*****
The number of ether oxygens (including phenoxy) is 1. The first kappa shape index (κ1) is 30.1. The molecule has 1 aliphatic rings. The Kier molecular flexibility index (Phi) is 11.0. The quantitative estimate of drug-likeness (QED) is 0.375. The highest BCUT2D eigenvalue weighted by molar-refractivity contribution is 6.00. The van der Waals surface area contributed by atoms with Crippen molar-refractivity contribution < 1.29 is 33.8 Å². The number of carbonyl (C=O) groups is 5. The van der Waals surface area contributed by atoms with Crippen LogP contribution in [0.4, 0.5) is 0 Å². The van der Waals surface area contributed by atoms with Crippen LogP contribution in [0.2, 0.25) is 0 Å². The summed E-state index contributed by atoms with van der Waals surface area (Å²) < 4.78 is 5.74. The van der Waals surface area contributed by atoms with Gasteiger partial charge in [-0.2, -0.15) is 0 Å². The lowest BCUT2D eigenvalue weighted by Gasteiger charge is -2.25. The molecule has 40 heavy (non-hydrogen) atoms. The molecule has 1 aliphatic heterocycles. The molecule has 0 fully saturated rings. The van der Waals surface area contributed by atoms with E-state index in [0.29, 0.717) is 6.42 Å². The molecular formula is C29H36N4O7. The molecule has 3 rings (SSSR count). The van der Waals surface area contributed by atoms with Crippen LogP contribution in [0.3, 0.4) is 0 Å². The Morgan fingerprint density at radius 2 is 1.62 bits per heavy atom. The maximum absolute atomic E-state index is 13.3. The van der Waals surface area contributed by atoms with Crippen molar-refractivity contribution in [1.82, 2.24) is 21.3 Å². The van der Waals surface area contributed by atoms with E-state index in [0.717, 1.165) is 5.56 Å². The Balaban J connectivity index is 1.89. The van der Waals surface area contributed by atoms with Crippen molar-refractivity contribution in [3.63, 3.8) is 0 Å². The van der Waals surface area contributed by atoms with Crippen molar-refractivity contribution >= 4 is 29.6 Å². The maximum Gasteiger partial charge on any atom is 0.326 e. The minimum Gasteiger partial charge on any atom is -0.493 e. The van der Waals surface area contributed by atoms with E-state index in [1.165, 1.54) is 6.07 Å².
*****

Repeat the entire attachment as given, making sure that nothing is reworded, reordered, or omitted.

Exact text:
The number of ether oxygens (including phenoxy) is 1. The first kappa shape index (κ1) is 30.1. The molecule has 1 aliphatic rings. The Kier molecular flexibility index (Phi) is 11.0. The quantitative estimate of drug-likeness (QED) is 0.375. The highest BCUT2D eigenvalue weighted by molar-refractivity contribution is 6.00. The van der Waals surface area contributed by atoms with Crippen molar-refractivity contribution < 1.29 is 33.8 Å². The number of carbonyl (C=O) groups is 5. The van der Waals surface area contributed by atoms with Crippen LogP contribution in [0.4, 0.5) is 0 Å². The van der Waals surface area contributed by atoms with Crippen LogP contribution in [0.2, 0.25) is 0 Å². The summed E-state index contributed by atoms with van der Waals surface area (Å²) < 4.78 is 5.74. The van der Waals surface area contributed by atoms with Gasteiger partial charge in [-0.2, -0.15) is 0 Å². The lowest BCUT2D eigenvalue weighted by Gasteiger charge is -2.25. The molecule has 40 heavy (non-hydrogen) atoms. The molecule has 1 aliphatic heterocycles. The molecule has 0 fully saturated rings. The van der Waals surface area contributed by atoms with E-state index in [0.29, 0.717) is 6.42 Å². The molecular formula is C29H36N4O7. The molecule has 3 rings (SSSR count). The van der Waals surface area contributed by atoms with Crippen LogP contribution in [0.3, 0.4) is 0 Å². The Morgan fingerprint density at radius 2 is 1.62 bits per heavy atom. The maximum absolute atomic E-state index is 13.3. The van der Waals surface area contributed by atoms with Crippen molar-refractivity contribution in [1.82, 2.24) is 21.3 Å². The van der Waals surface area contributed by atoms with E-state index in [0.717, 1.165) is 5.56 Å². The Balaban J connectivity index is 1.89. The van der Waals surface area contributed by atoms with Crippen molar-refractivity contribution in [3.63, 3.8) is 0 Å². The van der Waals surface area contributed by atoms with Crippen molar-refractivity contribution >= 4 is 29.6 Å². The maximum Gasteiger partial charge on any atom is 0.326 e. The minimum Gasteiger partial charge on any atom is -0.493 e. The van der Waals surface area contributed by atoms with E-state index in [1.165, 1.54) is 6.07 Å².